Once the primary scenario data elements are established, the system proceeds with a user-specified modeling/analysis application step 350 and a scenario processing step 355. The processing/modeling/analysis steps 350, 355 are followed by the scenario report generation step 360.

FIG. 4 illustrates the APMS scenario data processing/modeling/analysis module selection process element 220 from FIG. 2. The system user establishes the scenario data in step 410 (as described in FIG. 3A) and enters the historical/prospective modeling and analysis selection step in 420.

There are several elements necessary to conduct scenario modeling/analysis, such as forward-looking hypothetical assumptions for returns, volatilities and correlations associated with the various scenario resolution classes. The volatility and correlation data may be derived from historical data analysis, such as the Stambaugh Method. However, it is noted that historical mean returns are an unreliable basis for determining forward looking expected return assumptions. Accordingly, a Black-Litterman model provides a better solution for processing scenario data and deriving expected returns.

Implementing the Black-Litterman model effectively necessitates implementing a few basic assumptions as part of the modeling analysis process. For example, the Black-Litterman model assumes the existence of a risk free asset, such as cash. Also, application of the model results in asset returns that are generally expressed as excess returns over the risk free rate rather than absolute returns. Once these issues have been addressed, the APMS implements processing associated with constructing and processing a covariance matrix that is based on derived historical volatilities/correlations, as well as a baseline portfolio allocation. According to an embodiment of the invention, the baseline allocation may be implemented based on market cap weights or some other baseline as determined by the system administrator.

As shown in FIG. 4, the APMS provides a series of historical and projective financial modeling/analysis modules (430-490) that apply Black-Litterman processing to the scenario variable data discussed above. In order to provide a context for the discussing the modeling/analysis modules, it is helpful to discuss an example application of the Black-Litterman model. Accordingly, by way of example only, an initial aspect of the process involves historical analysis to develop factors for the Covariance, Correlation and Standard Deviation associated with particular scenario component assets. For the purposes of illustration, the financial processing is discussed in the context of a portfolio comprising a risk free asset (Cash) and three “risky” asset classes (USFI, USEQ, and NUSEQ).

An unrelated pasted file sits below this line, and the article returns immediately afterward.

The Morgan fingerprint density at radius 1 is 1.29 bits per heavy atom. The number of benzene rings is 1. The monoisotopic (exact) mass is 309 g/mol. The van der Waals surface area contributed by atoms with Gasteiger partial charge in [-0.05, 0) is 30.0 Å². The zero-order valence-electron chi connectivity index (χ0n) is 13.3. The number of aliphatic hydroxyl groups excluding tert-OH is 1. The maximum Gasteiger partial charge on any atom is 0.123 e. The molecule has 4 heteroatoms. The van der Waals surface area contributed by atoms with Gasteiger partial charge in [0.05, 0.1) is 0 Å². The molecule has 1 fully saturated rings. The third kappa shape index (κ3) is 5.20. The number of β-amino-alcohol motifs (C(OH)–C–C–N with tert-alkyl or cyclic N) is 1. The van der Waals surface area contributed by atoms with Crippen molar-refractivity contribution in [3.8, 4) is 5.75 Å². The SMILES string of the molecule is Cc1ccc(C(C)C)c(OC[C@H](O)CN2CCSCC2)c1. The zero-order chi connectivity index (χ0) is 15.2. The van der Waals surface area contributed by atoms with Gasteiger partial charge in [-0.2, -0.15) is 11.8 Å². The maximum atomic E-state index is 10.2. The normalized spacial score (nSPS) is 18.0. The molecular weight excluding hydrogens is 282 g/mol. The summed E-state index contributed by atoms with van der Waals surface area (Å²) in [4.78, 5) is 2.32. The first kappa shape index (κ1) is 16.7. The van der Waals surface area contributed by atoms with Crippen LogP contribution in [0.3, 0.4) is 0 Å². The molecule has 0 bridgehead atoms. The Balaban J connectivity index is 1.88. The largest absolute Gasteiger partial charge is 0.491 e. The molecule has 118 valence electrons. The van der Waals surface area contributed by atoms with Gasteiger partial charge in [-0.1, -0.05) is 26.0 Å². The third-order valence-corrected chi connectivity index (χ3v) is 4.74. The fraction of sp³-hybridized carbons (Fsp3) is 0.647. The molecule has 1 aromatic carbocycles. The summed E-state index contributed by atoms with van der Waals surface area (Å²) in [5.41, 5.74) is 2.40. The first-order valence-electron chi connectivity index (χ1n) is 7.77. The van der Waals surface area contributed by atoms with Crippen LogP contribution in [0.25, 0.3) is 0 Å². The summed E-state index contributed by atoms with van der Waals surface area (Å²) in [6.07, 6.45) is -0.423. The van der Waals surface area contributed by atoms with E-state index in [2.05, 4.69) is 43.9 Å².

Assuming for the purposes of illustration that the risk free asset has zero volatility and that for the three “risky asset classes” the following covariance and correlation matrices are established:

Covariance USFI USEQ NUSEQ
USFI 75.00 84.04 75.85
USEQ 84.04 277.78 223.29
NUSEQ 75.85 223.29 351.13

where the “risky asset classes” have the following Standard Deviation:

Standard Deviation
USFI 8.66
USEQ 16.67
NUSEQ 18.74

Correlation USFI USEQ NUSEQ
USFI 1.0 0.58 0.47
USEQ 0.58 1.0 0.71
NUSEQ 0.47 0.71 1.0

Also, for the purposes of analysis the processed portfolio has the following asset allocation:
WCASH=5%; WUSFI=25%; WUSEQ=50%; WNUSEQ=20%

Once these values are established, the following generalized equations can be applied:

Excess Return Weight Excess Mean
rUSFI WUSFI μUSFI
rUSEQ WUSEQ μUSEQ
rNUSEQ WNUSEQ μNUSEQ

Covariance Matrix of Excess Returns
σ2 USFI σUSFI,USEQ σUSFI,NUSEQ
σUSFI,USEQ σ2 USEQ σUSEQ,NUSEQ
σUSFI,NUSEQ σUSEQ,NUSEQ σ2 NUSEQ

Therefore, the formulas for the scenario portfolio mean and variance can be expressed using matrix notation as:

μ p = ( w USFI w USEQ w NUSEQ ) ( μ USFI μ USEQ μ NUSEQ ) σ p 2 = ( w USFI w USEQ w NUSEQ ) ( σ USFI 2 σ USFI , USEQ σ USFI , NUSEQ σ USFI , USEQ σ USEQ 2 σ USEQ , NUSEQ σ USFI , NUSEQ σ USEQ , NUSEQ σ NUSEQ 2 ) ( μ USFI μ USEQ μ NUSEQ )
The respective matrices can be simplified as:
μ9=wtμ
σp 2=wtΣw
(where w is the weight vector, μ the mean return vector, Σ the covariance matrix, t denotes a transpose).

Accordingly, based on the mean-variance paradigm, the goal is to determine the set of scenario component (portfolio) weights w that effectively maximize the objective function:

w t μ - δ 2 w t Σ w